Doctor in sexual misconduct case cleared by panel
A Northern Ireland family doctor accused of sexually-motivated behaviour towards three patients was cleared of wrongdoing after it was claimed the women were involved in a “spectre of collusion” to sue him for damages.
Dr Kenneth Thompson (68) from Bangor, Co Down, was said to have had intercourse with one married mother during a string of sexual encounters at his surgery saying it was “therapy” to help her deal with a childhood abuse ordeal and that it would “save her marriage”.
He was accused of telling another woman to walk around her home naked, discussed her sex life with her husband, drew pictures of genitalia and talked repeatedly about oral sex.
A third woman claimed Thompson carried out intimate internal examinations upon her without a chaperone present and gave her four Viagra tablets from his briefcase after she complained of suffering from an abscess.
But at a General Medical Council hearing in Manchester, Dr Thompson was cleared of misconduct after a fitness to practise panel was told the women may have motivated by money to make the “implausible” allegations against him.
It was said all the women were probably known to each other, two were best friends and two were parents at the same primary school.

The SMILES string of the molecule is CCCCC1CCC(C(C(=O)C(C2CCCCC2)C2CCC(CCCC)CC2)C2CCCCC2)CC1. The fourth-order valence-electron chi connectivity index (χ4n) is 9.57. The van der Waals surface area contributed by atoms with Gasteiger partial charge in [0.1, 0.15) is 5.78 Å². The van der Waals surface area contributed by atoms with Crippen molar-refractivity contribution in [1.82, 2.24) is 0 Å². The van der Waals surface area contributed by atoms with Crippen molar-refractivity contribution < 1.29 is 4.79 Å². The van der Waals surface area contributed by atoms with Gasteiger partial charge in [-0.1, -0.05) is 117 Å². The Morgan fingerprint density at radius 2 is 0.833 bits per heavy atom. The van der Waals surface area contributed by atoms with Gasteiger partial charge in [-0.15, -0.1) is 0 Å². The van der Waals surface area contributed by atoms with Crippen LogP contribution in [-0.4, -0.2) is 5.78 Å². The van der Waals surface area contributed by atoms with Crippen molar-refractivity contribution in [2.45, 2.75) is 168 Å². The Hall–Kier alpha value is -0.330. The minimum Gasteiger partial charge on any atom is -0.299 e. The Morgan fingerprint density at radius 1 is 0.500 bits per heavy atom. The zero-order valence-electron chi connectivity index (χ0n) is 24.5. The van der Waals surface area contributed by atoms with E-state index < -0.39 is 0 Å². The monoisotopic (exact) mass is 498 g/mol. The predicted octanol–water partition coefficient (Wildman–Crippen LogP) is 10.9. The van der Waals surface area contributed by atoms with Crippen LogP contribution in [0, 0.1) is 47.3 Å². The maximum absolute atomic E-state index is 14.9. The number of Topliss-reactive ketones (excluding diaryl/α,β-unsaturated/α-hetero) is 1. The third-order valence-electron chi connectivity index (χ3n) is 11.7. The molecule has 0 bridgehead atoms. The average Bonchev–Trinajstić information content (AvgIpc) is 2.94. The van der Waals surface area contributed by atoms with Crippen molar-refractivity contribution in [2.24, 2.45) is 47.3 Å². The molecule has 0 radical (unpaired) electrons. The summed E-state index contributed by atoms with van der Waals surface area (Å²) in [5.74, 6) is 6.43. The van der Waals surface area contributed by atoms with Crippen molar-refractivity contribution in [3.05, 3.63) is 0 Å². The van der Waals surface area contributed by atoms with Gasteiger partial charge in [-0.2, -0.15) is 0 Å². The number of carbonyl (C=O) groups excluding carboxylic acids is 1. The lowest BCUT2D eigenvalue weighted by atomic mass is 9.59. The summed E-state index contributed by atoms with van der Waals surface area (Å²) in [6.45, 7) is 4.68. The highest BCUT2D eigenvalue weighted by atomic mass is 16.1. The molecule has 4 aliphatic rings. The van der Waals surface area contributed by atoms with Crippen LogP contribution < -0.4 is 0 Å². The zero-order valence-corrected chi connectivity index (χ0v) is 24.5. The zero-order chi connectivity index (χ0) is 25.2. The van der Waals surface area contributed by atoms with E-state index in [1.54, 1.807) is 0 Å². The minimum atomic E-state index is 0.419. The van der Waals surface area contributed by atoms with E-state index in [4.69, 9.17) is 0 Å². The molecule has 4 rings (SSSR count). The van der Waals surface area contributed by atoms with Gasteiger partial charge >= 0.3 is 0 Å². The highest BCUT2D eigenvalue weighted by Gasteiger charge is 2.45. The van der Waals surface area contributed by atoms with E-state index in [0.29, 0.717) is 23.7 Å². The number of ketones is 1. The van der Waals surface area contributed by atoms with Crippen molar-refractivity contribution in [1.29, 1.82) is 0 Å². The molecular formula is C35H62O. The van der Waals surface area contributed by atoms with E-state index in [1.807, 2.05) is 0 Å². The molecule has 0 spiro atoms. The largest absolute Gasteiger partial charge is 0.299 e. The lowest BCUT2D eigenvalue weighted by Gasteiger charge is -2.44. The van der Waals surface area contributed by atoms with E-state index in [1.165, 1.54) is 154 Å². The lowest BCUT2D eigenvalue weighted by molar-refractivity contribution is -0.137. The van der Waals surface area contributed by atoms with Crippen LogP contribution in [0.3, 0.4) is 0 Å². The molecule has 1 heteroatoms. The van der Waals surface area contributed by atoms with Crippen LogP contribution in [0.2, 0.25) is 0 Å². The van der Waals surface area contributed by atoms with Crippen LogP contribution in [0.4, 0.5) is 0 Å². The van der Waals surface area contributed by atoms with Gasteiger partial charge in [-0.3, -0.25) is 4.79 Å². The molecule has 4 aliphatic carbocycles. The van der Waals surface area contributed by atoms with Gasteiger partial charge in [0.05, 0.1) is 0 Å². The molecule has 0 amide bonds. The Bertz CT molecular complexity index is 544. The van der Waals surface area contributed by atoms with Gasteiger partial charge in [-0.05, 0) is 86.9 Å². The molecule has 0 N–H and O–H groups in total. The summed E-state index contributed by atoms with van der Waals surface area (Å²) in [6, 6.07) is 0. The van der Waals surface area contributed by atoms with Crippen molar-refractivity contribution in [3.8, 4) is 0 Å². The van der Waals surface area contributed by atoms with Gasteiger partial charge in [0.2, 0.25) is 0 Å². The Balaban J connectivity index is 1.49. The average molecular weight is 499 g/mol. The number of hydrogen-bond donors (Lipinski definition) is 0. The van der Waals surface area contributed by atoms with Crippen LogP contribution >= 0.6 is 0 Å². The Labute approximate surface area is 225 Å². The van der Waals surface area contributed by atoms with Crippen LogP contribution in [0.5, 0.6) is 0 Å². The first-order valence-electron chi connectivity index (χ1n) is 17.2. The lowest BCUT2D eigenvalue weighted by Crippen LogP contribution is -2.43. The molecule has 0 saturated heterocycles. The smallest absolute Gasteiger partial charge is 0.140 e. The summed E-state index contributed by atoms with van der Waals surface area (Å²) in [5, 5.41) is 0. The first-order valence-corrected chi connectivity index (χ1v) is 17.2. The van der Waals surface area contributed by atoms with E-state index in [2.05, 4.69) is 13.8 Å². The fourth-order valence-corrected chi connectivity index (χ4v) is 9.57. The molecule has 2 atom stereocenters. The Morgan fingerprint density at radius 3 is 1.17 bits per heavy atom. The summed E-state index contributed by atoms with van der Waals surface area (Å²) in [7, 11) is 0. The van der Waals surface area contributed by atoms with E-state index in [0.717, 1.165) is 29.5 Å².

All three patients known as MC, EC and ST had even consulted with the same firm of solicitors to pursue a civil action against Dr Thompson, who ran a surgery in Belfast.
In dismissing the women's claims, panel chairman Dr Roger Ferguson told Thompson's lawyer Andrew Hockton: “You reminded the panel that, when considering whether there is sufficient evidence to find the facts proved, there are issues of credibility, reliability, vagueness and inconsistency to be considered.
“You submitted that where there are serious, multiple inconsistencies, they must undermine credibility and reliability,” he said.
Dr Thompson's lawyers said there were serious inconsistencies in the evidence which made the witnesses “unreliable”.
His suspension was immediately lifted.
In his determination Mr Ferguson said: “Although the panel made some allowances for the passage of time and the difficulty of giving evidence, it was not satisfied that the evidence presented, on the whole, was sufficiently consistent, reliable or credible.
“It is the panel's opinion that the General Medical Council has failed to establish a prima facie case against Dr Thompson,” he concluded.